Financial Times. (2020). Coronavirus: The moment for helicopter money. https://www.ft.com/content/abd6bbd0-6a9f-11ea-800d-da70cff6e4d3
 University of Oslo. (2021). Screen Cultures. https://www.hf.uio.no/english/research/strategic-research-areas/screen-cultures/
 University of Oslo. (2021). Living the Nordic Model. https://www.uio.no/english/research/strategic-research-areas/nordic/research/research-groups/living-the-nordic-model/
 Finch, M. (2020). Schools and/or screens: Scenarios for the digitalisation of education in Norway. https://booksadventures.files.wordpress.com/2020/03/oslo-future-of-schools-scenarios.pdf
 European Commission. (2021). COVID online presence: more risks for children and more digital skills for parents to mitigate them. https://ec.europa.eu/jrc/en/news/covid-online-presence-more-risks-children-and-more-digital-skills-parents-mitigate-them
 VG. (2020). Holder barna hjemme fra skolen. https://www.vg.no/nyheter/innenriks/i/b52er5/holder-barna-hjemme-fra-skolen-har-et-kollektivt-ansvar-for-aa-begrense-spredningen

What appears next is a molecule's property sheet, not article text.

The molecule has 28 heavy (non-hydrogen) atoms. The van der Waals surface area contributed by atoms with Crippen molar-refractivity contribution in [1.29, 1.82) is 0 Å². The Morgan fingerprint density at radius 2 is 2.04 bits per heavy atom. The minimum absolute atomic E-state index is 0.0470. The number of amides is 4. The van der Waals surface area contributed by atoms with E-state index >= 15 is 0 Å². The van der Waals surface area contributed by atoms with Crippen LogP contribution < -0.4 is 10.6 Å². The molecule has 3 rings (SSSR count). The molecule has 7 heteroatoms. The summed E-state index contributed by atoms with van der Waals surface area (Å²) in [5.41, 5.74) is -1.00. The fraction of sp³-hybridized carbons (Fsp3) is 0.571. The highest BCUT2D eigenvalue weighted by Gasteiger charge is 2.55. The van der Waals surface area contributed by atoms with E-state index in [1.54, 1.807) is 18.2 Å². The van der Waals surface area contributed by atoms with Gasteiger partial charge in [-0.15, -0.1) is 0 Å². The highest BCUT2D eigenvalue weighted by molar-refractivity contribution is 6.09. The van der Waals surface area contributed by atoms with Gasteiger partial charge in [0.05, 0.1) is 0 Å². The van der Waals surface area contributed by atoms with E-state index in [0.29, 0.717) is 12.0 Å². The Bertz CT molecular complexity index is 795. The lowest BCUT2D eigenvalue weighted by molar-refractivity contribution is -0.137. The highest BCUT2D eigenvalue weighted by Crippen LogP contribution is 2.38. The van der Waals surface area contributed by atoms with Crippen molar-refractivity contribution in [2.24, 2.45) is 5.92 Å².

Reuters. (2020). Norway shatters wealth fund spending cap amid pandemic. https://www.reuters.com/article/us-health-coronavirus-norway-budget-idUSKBN22O1IR?taid=5ebaa9a13e01670001c545a4
 Regjeringen. (2015). NOU 2015:8 The school of the future: Renewal of subjects and competences. https://www.regjeringen.no/en/dokumenter/nou-2015-8/id2417001/
About the authors
Niamh Ní Bhroin is a Researcher at the Department of Media and Communication at the University of Oslo and a member of the CO:RE project. Her research focuses on children’s and young people’s use of new media and on related research ethical issues.
Steffen Krüger is Head of the Screen Cultures initiative at the Faculty of Humanities and Senior Lecturer at the Department of Media and Communication at the University of Oslo.